As an improvement advisor in large scale improvement collaboratives, one of my responsibilities is to provide instruction on the theories and tools of improvement science. A key aim is to teach this content at a level appropriate for the audience and even more importantly enable people to turn around and apply the concepts to their own work. If I’m not careful, I can be guilty of throwing a lot of tools (PDSA, Pareto Chart, Run Chart) and concepts (aims, measurement, process) at people, but miss a step in helping them connect it all together in a way that enables improvement.
One of the exciting projects in my current portfolio is supporting the Early Years Collaborative in Scotland. At a recent learning session in Glasgow, I attempted to string together several basic tools using an example to help the audience appreciate how to apply these tools to their improvement work. These tools were based of the “basic 7”: cause & effect diagrams, check sheets, Pareto charts, time series charts, histograms, scatter plots, and stratification. Here’s a summary of the session. I’ll post the video when it becomes available.
If you’ve been in one of my sessions or follow me on social media, you’ve likely been exposed to this great video of two Kindergartners in Pinellas County, Florida, USA discussing their use of improvement methods to enhance their classroom experience. I’ll use Scott & Michael’s project to discuss some of the basic tools. First, here’s their video:
So, let’s imagine Scott & Michael began their work by trying to answer the question: What are we trying to accomplish? What’s our aim? Here’s what they might have come up with if they tried to write down specifically what they were trying to improve, by how much, and by when.
Aim: Improve classroom management by 31 October by:
- 95% of children will remove backpack when entering the room
- 95% of children will sign in
- Time from door opened to children sitting on the rug and focused on the calendar will be 5 minutes or less 95% of the time
- Reduce clean up time to an average of 5 min or less.
To kick off their learning, Scott and Michael use a tool I call one of my secret weapons of improvement: the process map or flowchart. Below they visually display their classroom procedure.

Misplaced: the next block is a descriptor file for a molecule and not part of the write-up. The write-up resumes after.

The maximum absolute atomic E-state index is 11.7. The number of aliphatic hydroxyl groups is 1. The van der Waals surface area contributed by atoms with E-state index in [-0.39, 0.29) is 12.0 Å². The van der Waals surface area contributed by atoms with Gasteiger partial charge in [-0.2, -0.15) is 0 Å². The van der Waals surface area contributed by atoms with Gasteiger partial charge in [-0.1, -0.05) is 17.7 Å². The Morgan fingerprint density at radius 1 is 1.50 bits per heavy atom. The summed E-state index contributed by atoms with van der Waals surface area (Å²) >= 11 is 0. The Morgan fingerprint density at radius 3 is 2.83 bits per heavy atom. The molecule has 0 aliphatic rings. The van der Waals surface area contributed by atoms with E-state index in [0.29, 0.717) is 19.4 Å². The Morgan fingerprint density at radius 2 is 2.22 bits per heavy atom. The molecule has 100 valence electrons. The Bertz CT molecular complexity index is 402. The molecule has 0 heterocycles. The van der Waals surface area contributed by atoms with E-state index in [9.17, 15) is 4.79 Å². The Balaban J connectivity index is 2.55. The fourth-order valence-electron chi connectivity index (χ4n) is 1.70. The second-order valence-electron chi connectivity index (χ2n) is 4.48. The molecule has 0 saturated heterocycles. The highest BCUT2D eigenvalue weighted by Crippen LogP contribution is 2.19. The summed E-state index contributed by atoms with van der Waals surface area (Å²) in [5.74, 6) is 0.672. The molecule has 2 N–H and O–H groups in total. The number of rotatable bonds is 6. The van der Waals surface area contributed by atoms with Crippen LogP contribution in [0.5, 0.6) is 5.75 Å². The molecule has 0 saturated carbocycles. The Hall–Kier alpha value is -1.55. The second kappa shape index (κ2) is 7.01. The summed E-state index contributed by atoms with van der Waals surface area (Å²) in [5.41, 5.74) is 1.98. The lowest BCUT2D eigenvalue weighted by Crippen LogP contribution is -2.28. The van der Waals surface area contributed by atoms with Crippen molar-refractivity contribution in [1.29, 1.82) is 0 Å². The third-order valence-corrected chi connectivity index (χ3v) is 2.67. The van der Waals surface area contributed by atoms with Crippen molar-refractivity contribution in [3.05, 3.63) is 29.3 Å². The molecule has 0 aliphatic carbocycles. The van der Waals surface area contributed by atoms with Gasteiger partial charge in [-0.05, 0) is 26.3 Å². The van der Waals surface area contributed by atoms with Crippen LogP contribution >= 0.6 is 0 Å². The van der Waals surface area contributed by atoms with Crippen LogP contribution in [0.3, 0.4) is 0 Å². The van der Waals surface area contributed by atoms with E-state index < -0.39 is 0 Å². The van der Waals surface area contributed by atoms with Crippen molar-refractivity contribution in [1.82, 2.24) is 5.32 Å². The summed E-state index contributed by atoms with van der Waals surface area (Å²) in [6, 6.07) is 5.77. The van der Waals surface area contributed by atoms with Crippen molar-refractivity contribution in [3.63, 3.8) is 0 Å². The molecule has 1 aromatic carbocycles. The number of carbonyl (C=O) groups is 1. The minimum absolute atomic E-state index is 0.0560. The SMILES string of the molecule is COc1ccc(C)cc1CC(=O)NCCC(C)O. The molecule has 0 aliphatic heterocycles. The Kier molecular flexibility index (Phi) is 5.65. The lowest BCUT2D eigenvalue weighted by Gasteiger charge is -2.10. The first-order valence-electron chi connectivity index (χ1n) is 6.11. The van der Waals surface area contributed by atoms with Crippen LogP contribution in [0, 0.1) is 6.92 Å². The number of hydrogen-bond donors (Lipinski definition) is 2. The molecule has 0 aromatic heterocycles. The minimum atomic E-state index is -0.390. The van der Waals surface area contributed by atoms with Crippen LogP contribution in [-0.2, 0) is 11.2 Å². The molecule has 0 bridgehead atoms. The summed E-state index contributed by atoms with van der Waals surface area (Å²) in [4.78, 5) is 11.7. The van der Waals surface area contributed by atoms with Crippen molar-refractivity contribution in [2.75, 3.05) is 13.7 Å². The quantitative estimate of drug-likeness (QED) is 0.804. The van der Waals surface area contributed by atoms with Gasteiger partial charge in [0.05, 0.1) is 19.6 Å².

As Scott & Michael describe the process, they highlight several steps that have to happen:
- Remove backpack
- Sign in
- Sit on the rug and focus on the calendar
- Cleaning up
To learn about the opportunities for improvement, they could use a check sheet to identify what parts of the process has the most opportunity for improvement.
This simple data collection tool can then be summarized and converted into a type of bar chart known as a Pareto Chart showing the activities in order from the most in need of improvement to least.
In the video, Scott walks us through a hand drawn Shewhart Statistical Process Control Chart (SPC) showing the time to complete classroom clean up and the difference between “good out-of-control” and “bad out-of-control”.
I’ve recreated Scott’s Shewhart SPC chart using MS Excel. In my version, I created a run chart which shows the data overtime and includes a median. For most improvers, a run chart is more than enough to get you started and can be a very powerful tool (secret weapon #2).
Ta-da! Using a few basic improvement tools, Scott and Michael are able to understand the process, identify opportunities for improvement to make a big difference, and use measurement to understand variation and see the results of their improvement efforts. If the boys were to brainstorm improvement ideas with their classmates, they might develop a driver diagram similar to the following as a visual display of their theory of change.
Finally, Scott, Michael, and his classmates could use the Plan, Do, Study, Act cycle to rapidly test small process changes to learn what works and what doesn’t to improve the process while they continue to review their run chart to see the results of their improvement efforts.
The approach just described is one pathway, using a simple example to profile a sequence of process improvement. I hope it was helpful in appreciating how you might tackle approaching your improvement efforts. I didn’t include examples of all of the basic tools commonly used including histograms, cause and effect diagrams, and scatter plots. This was mainly due to my use of Scott & Michael’s example than the value of the tools themselves. As you think about your own improvement work, how could you use these basic tools to enable your learning and support your improvement effort?
David M. Williams, Ph.D. is an improvement advisor and founder of TrueSimple Improvement. He is an improvement advisor and faculty at the Institute for Healthcare Improvement. Learn more at www.truesimple.com